Artimus Robotics secures $3.5 million in grants and contracts

Artimus Robotics Inc., a technology transfer spin-off spun off from research at the University of Colorado Boulder, has secured more than $3.5 million in grants and contracts that company officials say will allow it to expand its reach as well as its facilities and workforce.

Tim Morrissey, CEO of Artimus, told BizWest on Wednesday that the money will allow the startup to double its workforce from six to 12 and double its space from 2,400 square feet to 5,000 square feet by taking over an adjoining unit. in the building at 2985 Cour Sterling. The additional space was previously occupied by Colorado Processing, which moved to the Denver area.

Construction is already underway, he said, and should be completed within six weeks. The new space will house a cleanroom, high-end lab space and a mix of manufacturing and research areas, Morrissey said.

“Now Artimus needs more passionate and talented people and expanded state-of-the-art facilities to optimize and validate the technology” for its customers, Morrissey said. “I am extremely optimistic about the future of Artimus and look forward to unlocking the full potential of our team and our technology.

“We are very excited. We are very lucky,” he said. “We currently have over 24 months of track, which in today’s macro economy is a gift for a young company. So we are honored to have this opportunity and hope that in 24 months we will be a much different company.

More importantly, Morrissey said, the funding will enable Artimus to move from research to application-based development.

Artimus builds actuator components for industries such as defense, automotive, medical devices and automation. Its proprietary HASEL technology – the acronym refers to self-healing hydraulically boosted electrostatic actuators – “has already shown incredible potential in many applications,” he said, “and now this capital will facilitate the optimization of technology for the best applications”.

Basically, he explained, actuators convert electricity into motion “anywhere a person interacts with a robot.” HASEL technology works when electrostatic forces are applied to a flexible polymer pouch and dielectric liquid to cause a shape change in a flexible structure.

“The same way the muscles in your own body help you move, we help robots and different automation needs move,” Morrissey said.

Sources of funding include both private and public sources, such as direct US Navy contracts, government contracts, and grants from the National Science Foundation, NASA, US Army, Department of ‘Energy and multiple commercial contracts from large companies.

Eleven federal agencies offer small business innovation research grants, and five of them also participate in STTR, the Small Business Technology Transfer Program.

Morrissey said most of the grants are SBIR, but one STTR grant came from the military in partnership with the research of Professor Sean Humbert of CU’s mechanical engineering department. This grant will fund the development of next-generation, highly controllable robotic actuators, Morrissey said, “making them smarter, making them more precise.”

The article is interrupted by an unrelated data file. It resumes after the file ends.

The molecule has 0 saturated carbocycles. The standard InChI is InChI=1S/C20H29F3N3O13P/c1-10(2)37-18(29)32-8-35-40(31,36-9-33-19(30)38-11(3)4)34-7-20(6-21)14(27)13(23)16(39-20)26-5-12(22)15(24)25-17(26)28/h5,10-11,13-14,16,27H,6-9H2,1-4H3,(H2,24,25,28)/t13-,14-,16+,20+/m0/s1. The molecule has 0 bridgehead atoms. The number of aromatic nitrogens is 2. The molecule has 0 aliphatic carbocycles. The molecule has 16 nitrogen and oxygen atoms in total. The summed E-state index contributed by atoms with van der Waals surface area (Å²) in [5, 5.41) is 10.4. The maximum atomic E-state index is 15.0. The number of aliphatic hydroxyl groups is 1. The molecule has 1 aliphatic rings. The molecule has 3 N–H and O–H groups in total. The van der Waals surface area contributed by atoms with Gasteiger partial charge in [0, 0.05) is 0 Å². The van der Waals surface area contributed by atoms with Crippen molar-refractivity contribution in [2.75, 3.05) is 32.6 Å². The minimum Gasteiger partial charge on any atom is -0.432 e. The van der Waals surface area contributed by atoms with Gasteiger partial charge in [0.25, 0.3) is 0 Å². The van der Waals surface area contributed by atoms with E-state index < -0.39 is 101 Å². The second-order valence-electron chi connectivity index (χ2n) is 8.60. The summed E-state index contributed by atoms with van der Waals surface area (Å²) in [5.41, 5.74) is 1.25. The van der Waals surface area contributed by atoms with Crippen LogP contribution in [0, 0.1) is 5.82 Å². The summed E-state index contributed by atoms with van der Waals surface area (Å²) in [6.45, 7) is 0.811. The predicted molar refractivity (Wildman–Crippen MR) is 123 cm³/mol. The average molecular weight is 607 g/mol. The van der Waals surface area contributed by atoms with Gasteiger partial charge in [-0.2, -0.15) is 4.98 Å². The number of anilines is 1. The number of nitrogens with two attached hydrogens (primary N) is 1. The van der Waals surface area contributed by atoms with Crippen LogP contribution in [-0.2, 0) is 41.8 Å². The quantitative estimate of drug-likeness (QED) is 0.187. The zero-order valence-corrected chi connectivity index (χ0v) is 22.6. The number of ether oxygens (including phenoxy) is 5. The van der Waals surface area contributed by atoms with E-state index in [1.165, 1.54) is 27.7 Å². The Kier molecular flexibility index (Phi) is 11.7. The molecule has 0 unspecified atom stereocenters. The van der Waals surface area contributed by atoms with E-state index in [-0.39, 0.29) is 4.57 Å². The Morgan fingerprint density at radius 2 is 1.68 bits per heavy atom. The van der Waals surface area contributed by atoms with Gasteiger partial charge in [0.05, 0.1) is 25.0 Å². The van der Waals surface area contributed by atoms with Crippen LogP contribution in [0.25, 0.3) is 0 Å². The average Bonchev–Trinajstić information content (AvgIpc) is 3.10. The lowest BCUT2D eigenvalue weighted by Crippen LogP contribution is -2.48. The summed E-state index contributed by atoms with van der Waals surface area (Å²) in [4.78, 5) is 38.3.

SBIR and STTR scholarships are awarded directly to a company, but under the STTR, a company must subcontract to a research university. Under the SBIR, the Principal Investigator must be at least 51% employed in the company.

He said the strong US government support “exemplifies the dual-use potential of Artimus technology: leveraging technology development that benefits both government and commercial applications. The diversity of sources of this funding demonstrates the wide range of potential applications for HASEL actuation technology.

Artimus’ direct contract with the Navy is for the development of autonomous underwater robots that generate virtually no radiated noise while navigating the ocean, using HASEL actuators inspired by self-healing biology and the movement of fish that inhabit the waters where the vehicles will operate.

“Over the past two years, I’ve had the privilege of speaking with hundreds of potential commercial customers to explore the potential of HASEL actuators in their use cases,” said Eric Acome, Chief Technology Officer of Artimus . “This new funding, largely supported by the US government, directly addresses the most pressing needs of our current and future customers: improved reliability, performance and intelligence. Over the past several years, our incredible team of PhD researchers has developed an extremely solid understanding of the underlying mechanisms that affect the performance and functionality of HASEL actuation technology. With these funds, we have the resources we need to leverage our deep knowledge for the benefit of our clients. »

Artimus Robotics is also using the capital to support a business case for HASEL actuation technology. To compete with existing motion technologies such as pneumatics or servos, Morrissey said, the price of HASEL actuators must be low enough to justify their integration. Although HASEL actuators are made from inexpensive and environmentally friendly materials, he said, the actuator control electronics have uncommon components, so part of the funding will be allocated to the development of low-cost electronics for actuators.

The new company had won second place in CU’s New Venture Challenge in 2018, enrolled in CU’s Catalyze Accelerator Program, and participated in entrepreneurship and venture capital courses at CU Boulder. He has also participated in the local SAGE advisory network and the Boulder Small Business Development Center Tech Venture Accelerator.

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